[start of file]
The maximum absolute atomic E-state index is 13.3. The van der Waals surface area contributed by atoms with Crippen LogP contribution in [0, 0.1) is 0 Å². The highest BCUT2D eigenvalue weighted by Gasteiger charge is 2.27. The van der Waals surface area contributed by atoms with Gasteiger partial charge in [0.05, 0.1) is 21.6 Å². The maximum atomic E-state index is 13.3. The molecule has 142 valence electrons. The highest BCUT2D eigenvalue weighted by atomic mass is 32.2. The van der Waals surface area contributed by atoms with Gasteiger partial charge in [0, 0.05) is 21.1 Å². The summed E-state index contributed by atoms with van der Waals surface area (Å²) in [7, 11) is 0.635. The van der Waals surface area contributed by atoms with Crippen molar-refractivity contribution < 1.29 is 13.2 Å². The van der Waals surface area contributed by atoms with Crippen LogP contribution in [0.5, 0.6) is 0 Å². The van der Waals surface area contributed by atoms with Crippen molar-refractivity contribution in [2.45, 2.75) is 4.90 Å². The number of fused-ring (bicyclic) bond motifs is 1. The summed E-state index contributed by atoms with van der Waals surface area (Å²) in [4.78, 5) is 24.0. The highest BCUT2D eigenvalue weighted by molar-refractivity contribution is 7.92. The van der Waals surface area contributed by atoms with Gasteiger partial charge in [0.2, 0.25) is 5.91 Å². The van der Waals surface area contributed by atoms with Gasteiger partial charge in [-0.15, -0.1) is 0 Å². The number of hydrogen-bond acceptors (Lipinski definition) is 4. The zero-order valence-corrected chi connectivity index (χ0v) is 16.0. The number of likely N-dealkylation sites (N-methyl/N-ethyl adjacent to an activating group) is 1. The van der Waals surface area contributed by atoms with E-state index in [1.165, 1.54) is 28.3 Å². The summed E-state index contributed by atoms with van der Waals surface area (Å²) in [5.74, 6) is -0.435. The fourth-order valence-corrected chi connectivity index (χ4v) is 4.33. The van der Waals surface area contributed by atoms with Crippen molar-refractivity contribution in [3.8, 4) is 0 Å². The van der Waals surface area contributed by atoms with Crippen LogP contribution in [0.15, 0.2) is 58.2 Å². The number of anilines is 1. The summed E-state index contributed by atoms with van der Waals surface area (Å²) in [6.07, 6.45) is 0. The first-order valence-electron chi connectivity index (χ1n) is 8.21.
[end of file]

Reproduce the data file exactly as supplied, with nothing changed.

The maximum absolute atomic E-state index is 13.3. The van der Waals surface area contributed by atoms with Crippen LogP contribution in [0, 0.1) is 0 Å². The highest BCUT2D eigenvalue weighted by Gasteiger charge is 2.27. The van der Waals surface area contributed by atoms with Gasteiger partial charge in [0.05, 0.1) is 21.6 Å². The maximum atomic E-state index is 13.3. The molecule has 142 valence electrons. The highest BCUT2D eigenvalue weighted by atomic mass is 32.2. The van der Waals surface area contributed by atoms with Gasteiger partial charge in [0, 0.05) is 21.1 Å². The summed E-state index contributed by atoms with van der Waals surface area (Å²) in [7, 11) is 0.635. The van der Waals surface area contributed by atoms with Crippen molar-refractivity contribution < 1.29 is 13.2 Å². The van der Waals surface area contributed by atoms with Crippen LogP contribution in [0.5, 0.6) is 0 Å². The van der Waals surface area contributed by atoms with Crippen molar-refractivity contribution in [2.45, 2.75) is 4.90 Å². The number of fused-ring (bicyclic) bond motifs is 1. The summed E-state index contributed by atoms with van der Waals surface area (Å²) in [4.78, 5) is 24.0. The highest BCUT2D eigenvalue weighted by molar-refractivity contribution is 7.92. The van der Waals surface area contributed by atoms with Gasteiger partial charge in [0.2, 0.25) is 5.91 Å². The van der Waals surface area contributed by atoms with Gasteiger partial charge in [-0.15, -0.1) is 0 Å². The number of hydrogen-bond acceptors (Lipinski definition) is 4. The zero-order valence-corrected chi connectivity index (χ0v) is 16.0. The number of likely N-dealkylation sites (N-methyl/N-ethyl adjacent to an activating group) is 1. The van der Waals surface area contributed by atoms with E-state index in [1.165, 1.54) is 28.3 Å². The summed E-state index contributed by atoms with van der Waals surface area (Å²) in [5.74, 6) is -0.435. The fourth-order valence-corrected chi connectivity index (χ4v) is 4.33. The van der Waals surface area contributed by atoms with Crippen molar-refractivity contribution in [3.8, 4) is 0 Å². The van der Waals surface area contributed by atoms with Crippen LogP contribution in [0.15, 0.2) is 58.2 Å². The number of anilines is 1. The summed E-state index contributed by atoms with van der Waals surface area (Å²) in [6.07, 6.45) is 0. The first-order valence-electron chi connectivity index (χ1n) is 8.21.